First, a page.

(WEBMASTERS COMMENTS: The following story was given to me by Roger Davis some time ago. I just “found it” again as I was cleaning off a portion of my desk looking for something else. As most of you know, the Lynch Formula is the formula we use in the USAWA & IAWA to make the correction adjustments for lifters of different bodyweights. I’m not even sure what publication this article is from, but it does outline the ideas Ian Lynch had when he developed the Lynch Formula. It appears to have been written in 1988, which is about the time we started using the Lynch Formula. I’m still thankful to Roger for keeping this information with the original Lynch Formula so the Lynch Formula Factors could be extended to lifters of higher bodyweights, which we did a couple of years ago. I won’t rehash the fairness of the Lynch Formula at this time. That was covered in depth a couple of years ago, and for those of you interested, those blogs are still on the website. This story should have been ran at that time, but I’m doing it now so it will be saved on the website before I lose this paper again. I know it is a little boring if you are not the mathematical type, and if you don’t want to read all of it that is fine. Come back tomorrow and I promise to have some entertaining “feel good” piece full of fluff by Thom Van Vleck!!)
by Ian Lynch (October 1988)
The O’Carroll Formula is familiar to most Guild members, and is used to handicap lifters of different weights. In devising the Formula, Mike O’Carroll used both statistical and physiological evidence to arrive at a fairly complex mathematical function:
Y + (75 – 35)1/3 / (B – 35)1/3
Y is the O’Carroll coefficient used in tables
75 is to make the coefficient 1.000 at this weight.
B is the assumed weight of the lifter’s “non-muscular” mass, eg. bones, brain, etc.
There are many other Formulas, eg Austin, (the original one used in Britain) Lietzke, Vorobyev and , of course, Schwartz. The strength of the O’Carroll system is that Dr. O’Carroll looked at the physiological reasons to arrive at a basis for the mathematics then cross-referenced this against actual performances to arrive at the constraints, eg. 35 kg. The Formula is tried and tested and was worked out before the drugs era, which is important since it is difficult to say how “Smartie-taking” might change the physiological factors on which the Formula is based.
Unfortunately for the Guild, however, the Formula was designed before even a 52 kg. weight class appeared, and is very unreliable at weights below this. This is because the 35 kg. “non-muscular” component of a person’s body is not, in practice, constant. If it was, anyone weighing 35 kg. would be a totally non-muscular skeleton like me or, in Cookie’s case, a 35 kg. tub of lard, and indeed, no one would weigh less than 35 kg. In the Guild we have opened up competition to more ladies and younger people who, invariably, are lighter than the weight classes provided for by the formula. To combat this I have taken a small liberty with the Formula. Instead of assuming that the non-muscular weight is constant, I have assumed it to be a non-linear function. The particular function was chosen because it means that the final curve produced fits very closely to the O’Carroll curve at greater weights than 52 kg., but at lighter weights produces realistic allowances down as far as we likely to need. See Fig. 1 . There is no deliberate physiological reason for choosing the function I have used other than it fits experience and data so far available. I suspect that there are too many other factors such as age, sex and such like, to arrive at a simple system that is perfectly fair to everyone, but I feel we should make every effort to develop good practice to cater for as many as possible.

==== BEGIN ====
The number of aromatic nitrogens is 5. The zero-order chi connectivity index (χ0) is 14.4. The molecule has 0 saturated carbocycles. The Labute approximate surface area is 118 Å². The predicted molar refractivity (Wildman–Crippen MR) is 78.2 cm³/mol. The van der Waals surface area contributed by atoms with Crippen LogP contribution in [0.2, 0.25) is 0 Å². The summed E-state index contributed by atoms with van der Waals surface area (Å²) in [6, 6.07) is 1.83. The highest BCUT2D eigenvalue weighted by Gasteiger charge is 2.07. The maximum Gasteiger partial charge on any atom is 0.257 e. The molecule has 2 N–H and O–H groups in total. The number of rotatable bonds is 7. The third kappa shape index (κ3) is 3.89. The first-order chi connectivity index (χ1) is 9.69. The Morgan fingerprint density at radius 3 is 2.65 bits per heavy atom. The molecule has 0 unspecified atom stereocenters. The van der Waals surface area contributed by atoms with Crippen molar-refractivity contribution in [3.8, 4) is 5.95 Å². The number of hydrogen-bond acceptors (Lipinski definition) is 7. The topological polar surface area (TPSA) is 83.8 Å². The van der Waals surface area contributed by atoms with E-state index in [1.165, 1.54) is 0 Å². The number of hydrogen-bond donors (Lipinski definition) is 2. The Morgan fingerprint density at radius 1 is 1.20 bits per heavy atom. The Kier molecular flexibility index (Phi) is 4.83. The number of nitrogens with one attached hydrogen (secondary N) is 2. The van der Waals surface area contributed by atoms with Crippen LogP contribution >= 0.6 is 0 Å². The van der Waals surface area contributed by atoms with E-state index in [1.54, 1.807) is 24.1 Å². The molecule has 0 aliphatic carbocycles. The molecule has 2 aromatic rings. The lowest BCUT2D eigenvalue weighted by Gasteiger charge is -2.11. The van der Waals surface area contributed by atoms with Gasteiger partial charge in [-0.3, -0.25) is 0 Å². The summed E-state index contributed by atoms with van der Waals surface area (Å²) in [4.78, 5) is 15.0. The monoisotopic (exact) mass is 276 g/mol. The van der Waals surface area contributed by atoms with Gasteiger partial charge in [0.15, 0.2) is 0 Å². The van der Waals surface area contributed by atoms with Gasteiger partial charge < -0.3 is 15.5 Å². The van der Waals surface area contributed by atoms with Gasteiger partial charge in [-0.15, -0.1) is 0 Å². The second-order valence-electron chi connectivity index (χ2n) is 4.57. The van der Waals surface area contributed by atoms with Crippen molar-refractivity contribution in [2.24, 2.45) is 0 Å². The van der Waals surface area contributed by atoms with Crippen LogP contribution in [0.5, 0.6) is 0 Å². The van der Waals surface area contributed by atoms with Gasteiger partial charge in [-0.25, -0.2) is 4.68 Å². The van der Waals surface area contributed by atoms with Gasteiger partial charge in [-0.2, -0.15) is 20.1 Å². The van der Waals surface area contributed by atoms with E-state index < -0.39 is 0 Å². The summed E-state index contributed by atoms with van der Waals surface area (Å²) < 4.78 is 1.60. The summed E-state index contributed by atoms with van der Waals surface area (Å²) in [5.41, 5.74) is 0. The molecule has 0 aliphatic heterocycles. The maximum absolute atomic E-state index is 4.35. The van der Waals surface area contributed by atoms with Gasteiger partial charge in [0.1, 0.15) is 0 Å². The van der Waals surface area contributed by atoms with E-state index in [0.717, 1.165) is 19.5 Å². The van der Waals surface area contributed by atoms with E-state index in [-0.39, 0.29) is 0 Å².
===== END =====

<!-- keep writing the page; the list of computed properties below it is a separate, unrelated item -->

For those who like maths, I have replaced the constant 35 by 39.53 – (300/w) – (3000/w^2), in order to preserve the 1.0 coefficient at 75 kg. and modify the curve as illustrated in Fig. 1. Fig. 2 shows how what was previously a value fixed at 35 kg. varies with the weight of the lifter. In practical terms it means that a 40 kg. lifter is assumed to have a non-muscular weight of about 30 kg., a 75 kg. lifter 35 kg. (as in the old system) and a 120 kg. lifter about 37 kg. This marginally helps lifters heavier than 75 kg. and marginally hinders those less than 75 kg. I have stuck to kgs, but it would not be difficult to convert this to pounds if required.
*** Ed’s Note: Curious isn’t it, that someone like Ian who, you must agree, exhibits at the very least a modicum of Intelligence, has a non-muscular constant (head) of 2.25 kg. However, this was mostly bone as brain mass wasn’t discovered and the question was mooted that perhaps he was a Scots Powerlifter. Close. Still, when his teaching days are over he always has his legs to fall back on as those who have enjoyed the dubious pleasure.
Right. now we are even on insults.
Seriously, we cannot thank Ian enough because his expertise will give us a greater platform on which to base the accuracy of our results in the coming years. We have used the O’Carroll Formula in every aspect of our activities and now we will use the”LYNCH FORMULA” with the same degree of confidence and to the same satisfying effect. For the moment – at least – I am only publishing the new figures in Kilos. If it becomes a trial to those applying the new system, then I’ll publish in Imperial Pounds, but I’d prefer if everybody used the metric Kilos from now on – as a matter of course – for uniformity and ease of application